How to get freelance clients using Facebook groups
When I first started freelancing, I'm sure I had a cartoonish "deer in the headlights" look on my face for at least two weeks. I had just lost my job at a startup, and was trying to quickly scramble to find work and consistent cashflow.
… but I did.
Within the first month of freelancing, I was able to get 3 clients on monthly retainer without spending any money on advertising, going to network events, or using my personal network.
(Granted, I hadn't figured out how to price my services right yet, but we'll get to that later).
I found consistent clients through Facebook groups I was a member of, and it was simple and stress free.
In this post, I’m going to tell you exactly how I did it—so you can copy my moves and start growing your freelance business.
Step 1: Find the right groups.
Before you go crazy writing the perfect pitch for your services, you need to figure out where your people are hanging out on the internet. You can’t just join any ol’ Facebook group. You have to find the perfect Facebook group that has tons of your ideal customers waiting for your services.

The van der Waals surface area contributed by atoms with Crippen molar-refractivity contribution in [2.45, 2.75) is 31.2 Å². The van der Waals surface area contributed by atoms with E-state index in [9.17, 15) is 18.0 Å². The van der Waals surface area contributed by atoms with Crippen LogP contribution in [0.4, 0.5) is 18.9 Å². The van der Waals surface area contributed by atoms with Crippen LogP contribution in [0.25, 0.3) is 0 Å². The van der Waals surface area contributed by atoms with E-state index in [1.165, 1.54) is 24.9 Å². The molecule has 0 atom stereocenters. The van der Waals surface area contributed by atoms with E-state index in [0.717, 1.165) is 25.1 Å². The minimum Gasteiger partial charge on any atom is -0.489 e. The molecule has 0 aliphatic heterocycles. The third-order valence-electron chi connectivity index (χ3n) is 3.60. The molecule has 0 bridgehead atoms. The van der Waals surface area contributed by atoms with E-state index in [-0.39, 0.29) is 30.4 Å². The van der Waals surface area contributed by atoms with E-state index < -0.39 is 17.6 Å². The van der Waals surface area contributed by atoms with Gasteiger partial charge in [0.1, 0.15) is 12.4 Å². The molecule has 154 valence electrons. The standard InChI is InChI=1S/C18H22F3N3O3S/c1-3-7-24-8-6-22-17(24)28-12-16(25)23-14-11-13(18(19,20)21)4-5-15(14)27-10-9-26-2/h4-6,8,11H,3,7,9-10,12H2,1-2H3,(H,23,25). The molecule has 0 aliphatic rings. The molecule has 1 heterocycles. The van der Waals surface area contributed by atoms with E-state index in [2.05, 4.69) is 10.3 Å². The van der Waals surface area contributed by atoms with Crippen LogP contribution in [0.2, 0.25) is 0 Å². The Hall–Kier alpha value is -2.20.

The good news is, there’s a Facebook group for just about anything. Seriously. No matter how weird or how niche you think your customer base is, there’s a group for that. (Throwback to “there’s an app for that” days, anyone?)
For me, I knew that I was targeting startups and small local businesses in Austin, Texas. So I joined a few key groups for: freelance gigs, local startups, and local entrepreneurs.
But notice I chose a few groups and really focused on those. Don’t go crazy joining 100 groups—this will be a time waster and ultimately distract you from finding clients. Pick 2-5 groups that are PERFECT for your business/service. Then, on to step 2…